John Brown Essay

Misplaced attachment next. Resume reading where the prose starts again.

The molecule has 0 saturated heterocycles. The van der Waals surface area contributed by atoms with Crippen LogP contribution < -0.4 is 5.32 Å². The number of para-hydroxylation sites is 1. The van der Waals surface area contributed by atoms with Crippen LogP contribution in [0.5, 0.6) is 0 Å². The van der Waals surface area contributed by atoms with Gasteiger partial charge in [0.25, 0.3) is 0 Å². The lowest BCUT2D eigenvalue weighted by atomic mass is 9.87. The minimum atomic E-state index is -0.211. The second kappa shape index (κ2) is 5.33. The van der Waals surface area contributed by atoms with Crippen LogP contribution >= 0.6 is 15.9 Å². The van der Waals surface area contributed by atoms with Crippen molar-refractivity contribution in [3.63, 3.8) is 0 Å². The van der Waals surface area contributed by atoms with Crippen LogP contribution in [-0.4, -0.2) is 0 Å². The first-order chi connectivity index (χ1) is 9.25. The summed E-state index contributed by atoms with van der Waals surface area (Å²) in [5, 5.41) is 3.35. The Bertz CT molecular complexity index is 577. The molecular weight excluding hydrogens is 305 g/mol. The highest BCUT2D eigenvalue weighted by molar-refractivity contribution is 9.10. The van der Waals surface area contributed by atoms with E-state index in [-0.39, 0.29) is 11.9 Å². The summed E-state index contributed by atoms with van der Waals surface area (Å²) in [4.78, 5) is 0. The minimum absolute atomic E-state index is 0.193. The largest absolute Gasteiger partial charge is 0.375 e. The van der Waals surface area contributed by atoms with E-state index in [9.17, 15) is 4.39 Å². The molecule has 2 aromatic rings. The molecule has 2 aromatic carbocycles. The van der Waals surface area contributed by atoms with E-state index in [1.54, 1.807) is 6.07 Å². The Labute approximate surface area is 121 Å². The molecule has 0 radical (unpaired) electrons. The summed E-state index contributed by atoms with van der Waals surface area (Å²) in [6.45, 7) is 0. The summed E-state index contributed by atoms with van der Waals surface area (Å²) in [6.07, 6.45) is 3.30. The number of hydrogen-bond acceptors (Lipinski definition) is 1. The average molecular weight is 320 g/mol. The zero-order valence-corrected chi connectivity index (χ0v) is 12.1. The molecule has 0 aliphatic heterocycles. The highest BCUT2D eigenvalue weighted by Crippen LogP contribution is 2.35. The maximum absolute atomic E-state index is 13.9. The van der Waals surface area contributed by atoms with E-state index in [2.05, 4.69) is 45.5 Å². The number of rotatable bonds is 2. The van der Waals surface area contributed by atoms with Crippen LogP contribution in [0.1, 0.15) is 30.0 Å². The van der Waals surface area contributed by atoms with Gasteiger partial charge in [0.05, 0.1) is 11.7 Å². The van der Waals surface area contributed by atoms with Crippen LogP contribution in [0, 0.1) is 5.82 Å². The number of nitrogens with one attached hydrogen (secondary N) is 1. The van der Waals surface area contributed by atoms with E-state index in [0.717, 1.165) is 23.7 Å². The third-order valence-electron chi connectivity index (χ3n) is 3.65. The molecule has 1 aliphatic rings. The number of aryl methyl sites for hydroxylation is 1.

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Why is John Brown so significant to the Civil War? A. Plan of Investigation The investigation evaluates the reason why John Brown was so significant to the Civil War. To determine Brown’s significance, the investigation evaluates his actions as an abolitionist and how Harper’s Ferry influenced the beginning of the Civil War. Memoirs and biographies are mostly used to evaluate Brown’s significance. One of the sources used in the essay, To Purge This Land with Blood by Stephen B. Oates, is used to evaluate the origin, purpose, values and limitations. B. Evidence Before Harper’s Ferry, there was a pro-slavery raid on Lawrence, Kansas (also known as Pottawatomie Massacre or Bleeding Kansas) because of the violence against the abolitionists and pro-slavery acts. The proslavery forces were burning towns and murdered a free-state settler named Thomas Barber.1 This led to a disagreement over the land, until James Henry Lane and Charles Robinson drew up a peace treaty and had the free-state men in full possession of the Territory. Brown was proud and excited to know that the abolitionists won and the Missourians backed off. Later Brown receives news that Missouri was not going to give up Kansas and this led to the all-out declaration of war from proslavery forces. The later actions led up to the Pottawatomie Massacre and the actual battle because of the refusal to accept free-states decisions. Harper’s Ferry, was the first target in Brown’s war for slave liberation. His plan was to steal arms and kill any slave holders. Brown’s whole mission was to end slavery and to let people know that slavery was a sin. Brown leads 21 men to battle and they capture some slave owners, hoping that the slaves would join in and help. They thought wrong and the slaves were no extra help, and no sooner militiamen capture Brown and kill his son. Brown was later tried and was

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